For this event, McDonald's worked with a pair of aerospace engineering companies -- the same guys, in fact, who helped spearhead Google's Project Ara modular phone. The STRAW uses a novel J-shape with five inlet ports: four on the shorter leg and a fifth located at the bottom bend. When properly dipped into a Chocolate Shamrock shake, the four ports on the short leg will pull both chocolate and mint shake in equal proportion from their respective layers. The port at the bottom is designed to suck up the last dredges from the bottom of the cup like a normal straw would once you're nearly done.
At least that's how it is supposed to work. It turns out that these Shamrock shakes are typically blended, not layered, which utterly negates the point of having all these extra holes. If you do manage to find a franchise that will layer your shake for you, you're going to need to position the STRAW very carefully between the two sections in order to properly line up the inlets -- not a task you really want to be attempting while driving or even walking. Plus, once the level of shake gets low enough, the exposed inlet ports will begin drawing air faster than the bottom hole can suck in shake, which makes drinking the last bits quite challenging.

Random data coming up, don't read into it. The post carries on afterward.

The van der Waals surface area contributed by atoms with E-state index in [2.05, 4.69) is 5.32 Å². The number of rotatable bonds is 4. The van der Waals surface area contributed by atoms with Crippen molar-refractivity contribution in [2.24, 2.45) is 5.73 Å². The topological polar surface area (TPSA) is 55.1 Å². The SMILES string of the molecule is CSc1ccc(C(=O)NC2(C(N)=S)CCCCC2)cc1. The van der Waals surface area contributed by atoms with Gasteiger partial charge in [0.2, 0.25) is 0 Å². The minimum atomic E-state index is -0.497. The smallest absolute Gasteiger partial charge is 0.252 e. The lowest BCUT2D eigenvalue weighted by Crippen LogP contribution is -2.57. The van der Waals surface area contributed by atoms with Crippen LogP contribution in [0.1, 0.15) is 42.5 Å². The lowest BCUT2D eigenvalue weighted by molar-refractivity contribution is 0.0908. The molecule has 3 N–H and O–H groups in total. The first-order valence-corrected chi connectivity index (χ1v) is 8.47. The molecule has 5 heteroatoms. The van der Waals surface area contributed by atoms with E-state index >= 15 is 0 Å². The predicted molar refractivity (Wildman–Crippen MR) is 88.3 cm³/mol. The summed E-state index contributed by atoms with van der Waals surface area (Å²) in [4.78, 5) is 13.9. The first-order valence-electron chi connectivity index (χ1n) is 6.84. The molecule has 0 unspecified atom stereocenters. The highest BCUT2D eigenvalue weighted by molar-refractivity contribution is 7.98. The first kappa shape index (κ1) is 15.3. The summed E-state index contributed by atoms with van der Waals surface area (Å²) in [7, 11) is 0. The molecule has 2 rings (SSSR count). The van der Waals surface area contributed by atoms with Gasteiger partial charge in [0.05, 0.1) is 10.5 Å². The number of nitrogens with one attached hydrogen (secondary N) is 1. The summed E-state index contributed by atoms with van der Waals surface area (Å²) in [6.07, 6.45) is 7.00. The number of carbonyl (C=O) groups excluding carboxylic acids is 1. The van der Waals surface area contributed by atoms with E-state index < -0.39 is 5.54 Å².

Between the mechanical challenges that I encountered and the STRAW's sheer lack of availability, it strikes me as far more marketing tool than eating utensil. Granted, we weren't able to find a location that didn't blend their shakes -- even when specifically and explicitly ordered as layered -- so there may well be some consumptive value that this thing provides. But there's no need for you to go out of your way to find one of them (unless collecting McDonald's memorabilia is your thing) because you're going to spend far longer looking for it than you will waiting for the shake to melt slightly, then stirring vigorously and slurping.